Let’s take a closer look at this dualistic way of thinking, because if we understand it, we have a better chance of not becoming caught in it. Duality is the condition of opposites wherein white comes with black, good comes with bad, and yes, pleasure comes with pain. On Earth, we are living on a dualistic plane. But we also have access to another plane, the unitive plane.
As many spiritual paths promote, we came from the oneness, we are part of the oneness, and we are heading back to the oneness. But here, the condition of duality prevails. And it will continue to be our reality as long as we have work to do relating to the topic of death.
But clearly we don’t want to wait until we physically die to come to terms with death. In fact, the way out of duality is by learning how to dance with death in our daily lives. In this way, we come out from under the trap of duality, discovering that it is, in fact, always an illusion from which we can escape.
We encounter duality when life circumstances create a situation—a crisis really—that seemingly gives us no way out. All options are bad. At this level of duality, which is the plane of the unhealed ego, the most important thing to remember is this: we’re not in truth. Then the part of us that can hold this bit of perspective, our healthy adult ego, already has taken one step out of the duality.
Next, by working with the Guide’s teachings about images, we need to uncover our own personal untruth—a misconception formed during childhood when we didn’t have the intellectual maturity to know better. Conclusions were made that have become a generalized belief about life, but which have sunk into our unconscious where they do great damage by attracting painful life experiences that seem to validate them.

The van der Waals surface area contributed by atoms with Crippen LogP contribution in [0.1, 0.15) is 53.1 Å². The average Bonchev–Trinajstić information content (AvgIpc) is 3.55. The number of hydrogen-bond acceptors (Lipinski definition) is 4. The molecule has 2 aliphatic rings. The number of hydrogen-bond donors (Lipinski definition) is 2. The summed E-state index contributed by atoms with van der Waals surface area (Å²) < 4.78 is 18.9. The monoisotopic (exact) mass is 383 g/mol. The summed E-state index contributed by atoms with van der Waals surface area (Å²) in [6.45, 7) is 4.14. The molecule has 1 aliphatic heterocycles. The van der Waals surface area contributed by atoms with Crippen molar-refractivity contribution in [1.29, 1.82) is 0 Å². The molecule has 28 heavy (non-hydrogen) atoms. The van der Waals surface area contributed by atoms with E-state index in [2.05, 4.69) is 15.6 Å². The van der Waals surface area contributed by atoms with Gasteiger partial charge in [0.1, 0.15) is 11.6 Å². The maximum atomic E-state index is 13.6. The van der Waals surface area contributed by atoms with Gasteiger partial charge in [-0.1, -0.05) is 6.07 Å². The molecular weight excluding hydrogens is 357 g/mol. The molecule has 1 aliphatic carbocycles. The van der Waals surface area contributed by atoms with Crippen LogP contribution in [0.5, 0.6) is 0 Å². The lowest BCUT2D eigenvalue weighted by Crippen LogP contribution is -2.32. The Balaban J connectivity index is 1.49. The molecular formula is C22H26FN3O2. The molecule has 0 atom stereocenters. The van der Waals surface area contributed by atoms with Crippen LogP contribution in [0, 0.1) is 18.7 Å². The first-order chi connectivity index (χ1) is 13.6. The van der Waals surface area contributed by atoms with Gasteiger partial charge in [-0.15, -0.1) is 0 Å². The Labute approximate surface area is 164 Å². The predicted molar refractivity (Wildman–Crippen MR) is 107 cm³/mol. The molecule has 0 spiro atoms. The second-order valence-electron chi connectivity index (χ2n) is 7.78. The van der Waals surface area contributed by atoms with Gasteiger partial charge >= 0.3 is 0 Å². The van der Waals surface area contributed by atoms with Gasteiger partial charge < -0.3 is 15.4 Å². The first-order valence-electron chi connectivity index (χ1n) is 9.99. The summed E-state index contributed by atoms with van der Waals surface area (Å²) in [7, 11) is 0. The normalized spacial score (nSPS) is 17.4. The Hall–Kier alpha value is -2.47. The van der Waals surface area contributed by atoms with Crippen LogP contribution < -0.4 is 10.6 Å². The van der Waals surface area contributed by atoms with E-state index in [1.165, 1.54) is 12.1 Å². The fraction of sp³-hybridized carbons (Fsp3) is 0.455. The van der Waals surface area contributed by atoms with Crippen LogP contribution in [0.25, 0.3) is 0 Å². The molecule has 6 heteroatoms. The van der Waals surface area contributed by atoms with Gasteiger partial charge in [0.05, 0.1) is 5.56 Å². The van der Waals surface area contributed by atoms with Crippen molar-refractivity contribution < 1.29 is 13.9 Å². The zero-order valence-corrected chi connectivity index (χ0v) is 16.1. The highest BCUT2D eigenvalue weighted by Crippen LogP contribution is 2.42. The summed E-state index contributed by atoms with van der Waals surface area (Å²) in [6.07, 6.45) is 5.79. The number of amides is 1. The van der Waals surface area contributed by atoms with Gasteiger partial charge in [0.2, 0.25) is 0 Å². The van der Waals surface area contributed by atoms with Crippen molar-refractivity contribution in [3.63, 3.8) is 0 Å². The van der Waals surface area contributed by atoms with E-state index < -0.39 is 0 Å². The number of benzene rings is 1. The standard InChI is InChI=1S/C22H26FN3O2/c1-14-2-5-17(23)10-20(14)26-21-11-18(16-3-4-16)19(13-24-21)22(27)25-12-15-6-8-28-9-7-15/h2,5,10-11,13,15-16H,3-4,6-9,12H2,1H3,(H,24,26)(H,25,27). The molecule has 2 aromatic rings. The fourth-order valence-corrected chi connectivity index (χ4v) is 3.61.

So the way out of a dualistic trap is to open up to asking what will seem like the hardest thing to ask: What really is the truth of the matter? It will only seem difficult to the immature part that is locked in a life-or-death struggle to be right. Because being wrong feels like death. But if you knock, the door will open. If you ask with sincerity—praying deeply—the answers will come. They must. This is a spiritual law. And the moment you are more intent on the truth than being right, you transcend duality.
“We can’t solve problems by using the same kind of thinking we used when we created them.”
– Albert Einstein
If we go deeper to the next layer of duality, we find that, strangely enough, all unsatisfactory choices lead to one half of a bigger duality. And more to the point, there will be a striving toward the “good half,” with an equally strong desire to flee the “bad.” At this level of reality, everything feels like “life or death,” and there really is no way out.
A duality gets created when the child does not receive mature love. And note, given our current state of development and the way parents are chosen for each incarnation, very few children receive mature love. This is an important “set up” to understand. It is a main plot point in the script we have each, on another level of reality, agreed to.
Further, in the universal duality created by the child’s demand for exclusive love, the child can’t win. The child will be unconsciously jealous of siblings and both parents, feeling rejected and excluded. The duality is that the child wants the exclusive love of the parents, but the child suffers more if the parents don’t love each other or the siblings. This “not winning” reinforces to the child that it is not loved.
The resulting opposing but equally painful thoughts might be: “This is the way it is supposed to be” versus “This is my lot in life and it is like no one else’s.” This will lead the child to draw negative conclusions about the self and/or life. Yet neither statement is in truth.
The truth is that parents can love more than one person, albeit imperfectly. The reality is that the child doesn’t know why it feels unloved and unhappy, or the child may believe it is happy because it got some love. Either way, painful feelings of being unloved and unlovable will get cut off—because the child believes it will die from feeling this pain—and trapped inside. All this must be surfaced and explored.